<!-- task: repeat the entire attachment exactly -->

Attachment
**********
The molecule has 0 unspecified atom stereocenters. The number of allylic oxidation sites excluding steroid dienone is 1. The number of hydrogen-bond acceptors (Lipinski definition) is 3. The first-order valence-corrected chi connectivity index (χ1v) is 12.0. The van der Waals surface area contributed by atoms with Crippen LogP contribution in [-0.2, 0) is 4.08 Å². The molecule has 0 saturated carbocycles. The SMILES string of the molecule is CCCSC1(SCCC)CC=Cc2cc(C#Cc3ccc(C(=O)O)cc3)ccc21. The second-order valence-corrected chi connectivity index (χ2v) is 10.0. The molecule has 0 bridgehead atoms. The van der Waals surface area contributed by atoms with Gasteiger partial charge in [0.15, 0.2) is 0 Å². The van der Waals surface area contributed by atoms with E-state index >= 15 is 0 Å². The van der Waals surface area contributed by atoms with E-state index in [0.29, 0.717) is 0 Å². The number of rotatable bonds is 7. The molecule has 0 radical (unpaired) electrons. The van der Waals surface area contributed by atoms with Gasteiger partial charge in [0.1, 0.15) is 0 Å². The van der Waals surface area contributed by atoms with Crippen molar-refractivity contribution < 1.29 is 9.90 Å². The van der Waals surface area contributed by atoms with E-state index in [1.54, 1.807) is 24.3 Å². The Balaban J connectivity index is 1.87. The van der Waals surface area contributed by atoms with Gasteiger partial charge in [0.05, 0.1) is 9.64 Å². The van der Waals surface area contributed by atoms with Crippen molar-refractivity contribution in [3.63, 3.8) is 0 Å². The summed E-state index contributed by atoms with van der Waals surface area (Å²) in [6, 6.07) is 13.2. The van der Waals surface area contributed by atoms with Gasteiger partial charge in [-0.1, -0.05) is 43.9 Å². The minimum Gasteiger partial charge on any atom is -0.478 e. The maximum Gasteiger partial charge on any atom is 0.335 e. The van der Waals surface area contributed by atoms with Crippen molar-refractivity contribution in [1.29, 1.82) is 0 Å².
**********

The molecule has 0 unspecified atom stereocenters. The number of allylic oxidation sites excluding steroid dienone is 1. The number of hydrogen-bond acceptors (Lipinski definition) is 3. The first-order valence-corrected chi connectivity index (χ1v) is 12.0. The van der Waals surface area contributed by atoms with Crippen LogP contribution in [-0.2, 0) is 4.08 Å². The molecule has 0 saturated carbocycles. The SMILES string of the molecule is CCCSC1(SCCC)CC=Cc2cc(C#Cc3ccc(C(=O)O)cc3)ccc21. The second-order valence-corrected chi connectivity index (χ2v) is 10.0. The molecule has 0 bridgehead atoms. The van der Waals surface area contributed by atoms with Gasteiger partial charge in [0.15, 0.2) is 0 Å². The van der Waals surface area contributed by atoms with E-state index >= 15 is 0 Å². The van der Waals surface area contributed by atoms with E-state index in [0.29, 0.717) is 0 Å². The number of rotatable bonds is 7. The molecule has 0 radical (unpaired) electrons. The van der Waals surface area contributed by atoms with Gasteiger partial charge in [0.1, 0.15) is 0 Å². The van der Waals surface area contributed by atoms with Crippen molar-refractivity contribution < 1.29 is 9.90 Å². The van der Waals surface area contributed by atoms with E-state index in [1.54, 1.807) is 24.3 Å². The Balaban J connectivity index is 1.87. The van der Waals surface area contributed by atoms with Gasteiger partial charge in [0.05, 0.1) is 9.64 Å². The van der Waals surface area contributed by atoms with Crippen molar-refractivity contribution in [3.63, 3.8) is 0 Å². The summed E-state index contributed by atoms with van der Waals surface area (Å²) in [6, 6.07) is 13.2. The van der Waals surface area contributed by atoms with Gasteiger partial charge in [-0.1, -0.05) is 43.9 Å². The minimum Gasteiger partial charge on any atom is -0.478 e. The maximum Gasteiger partial charge on any atom is 0.335 e. The van der Waals surface area contributed by atoms with Crippen molar-refractivity contribution in [1.29, 1.82) is 0 Å².